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ENDA passes crucial vote in US Senate

Lesbian Senator Tammy Baldwin speaks passionately for bill before procedural vote

ENDA passes crucial vote in US Senate

After nearly two decades of setbacks, the Employment Non-Discrimination Employment Act (ENDA) survived a key procedural vote in the US Senate on Monday (4 November) and appears assured of passage later this week.

ENDA passed what is known as a cloture vote by a 61-30 margin with all Democrats in support and three Republicans.

The nation’s first lesbian senator, Tammy Baldwin, spoke passionately about ENDA’s merits before the vote.

‘I realize that for some, this is not an easy vote,’ Baldwin told her fellow senators.

‘I understand that for some, they may believe that it’s not good politics,’ she added. ‘But I want to say that I have a deep respect for those who choose to stand on the side of progress for our country this week. So for those that stand up this week and answer the call for courage, I can say with confidence your courage will be respected and remembered when the history of this struggle is written.’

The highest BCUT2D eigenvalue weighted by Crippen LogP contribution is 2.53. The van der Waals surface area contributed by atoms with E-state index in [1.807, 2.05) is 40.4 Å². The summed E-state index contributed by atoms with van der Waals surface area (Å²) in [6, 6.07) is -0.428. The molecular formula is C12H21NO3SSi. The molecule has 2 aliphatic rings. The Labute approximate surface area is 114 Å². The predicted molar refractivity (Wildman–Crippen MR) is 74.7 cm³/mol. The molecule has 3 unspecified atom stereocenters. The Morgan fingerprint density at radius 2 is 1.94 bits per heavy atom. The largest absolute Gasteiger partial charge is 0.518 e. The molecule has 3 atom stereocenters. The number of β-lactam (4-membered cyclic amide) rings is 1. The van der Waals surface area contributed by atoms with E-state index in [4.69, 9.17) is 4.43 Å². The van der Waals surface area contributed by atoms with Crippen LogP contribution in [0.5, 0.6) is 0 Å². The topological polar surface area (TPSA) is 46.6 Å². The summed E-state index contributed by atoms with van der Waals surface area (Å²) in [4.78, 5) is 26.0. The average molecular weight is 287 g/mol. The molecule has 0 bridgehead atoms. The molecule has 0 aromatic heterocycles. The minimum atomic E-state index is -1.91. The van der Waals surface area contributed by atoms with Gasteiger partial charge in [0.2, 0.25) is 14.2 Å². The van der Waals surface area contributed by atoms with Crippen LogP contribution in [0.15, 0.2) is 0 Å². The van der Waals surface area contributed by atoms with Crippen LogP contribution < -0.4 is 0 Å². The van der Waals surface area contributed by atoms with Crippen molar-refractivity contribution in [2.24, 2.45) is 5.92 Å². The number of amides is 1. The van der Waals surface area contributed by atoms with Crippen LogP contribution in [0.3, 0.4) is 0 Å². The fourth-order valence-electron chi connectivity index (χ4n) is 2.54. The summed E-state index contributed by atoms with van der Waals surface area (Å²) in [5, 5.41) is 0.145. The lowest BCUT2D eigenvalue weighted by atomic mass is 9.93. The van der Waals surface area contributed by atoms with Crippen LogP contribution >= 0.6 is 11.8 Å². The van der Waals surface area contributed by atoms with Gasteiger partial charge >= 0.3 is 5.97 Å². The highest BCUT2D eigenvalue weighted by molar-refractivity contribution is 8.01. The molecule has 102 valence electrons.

Among the Republicans who voted in favor was Illinois Senator Mark Kirk who spoke Monday on the Senate floor for the first time since suffering a stroke nearly two years ago.

‘I have risen to speak because I believe so passionately in enacting the ENDA statute,’ Kirk said. ‘This is not a major change to law. I would say it is already the law in 21 states. I think it’s particularly appropriate for an Illinois Republican to speak on behalf of this measure, in the true tradition of Everett McKinley Dirksen and Abraham Lincoln — men who gave us the 1964 Civil Rights Act and the 13th amendment to the Constitution.’

The cloture is the only procedure by which the Senate can vote to place a time limit on consideration of a bill and overcome a filibuster.

ENDA would prohibit discrimination in hiring and employment on the basis of sexual orientation or gender identity by civilian, nonreligious employers with at least 15 employees.

It has been introduced in all but one Congress since 1994 and never had enough support for passage by the congress. It was last voted on by the full senate in 1996 when it fell one vote shy of passage.

‘The US Senate has taken a historic step towards ensuring that gay and transgender Americans have the same workplace protections that give all Americans a fair shot to succeed on the job,’ stated Tico Almeida, founder and president of Freedom to Work, a national organization dedicated to ending workplace discrimination.

Added Almeida: ‘Today’s strong bi-partisan vote total for the Employment Non-Discrimination Act reflects that majorities of Americans from both parties believe nobody should get fired or harassed just because of who they are or whom they love.’

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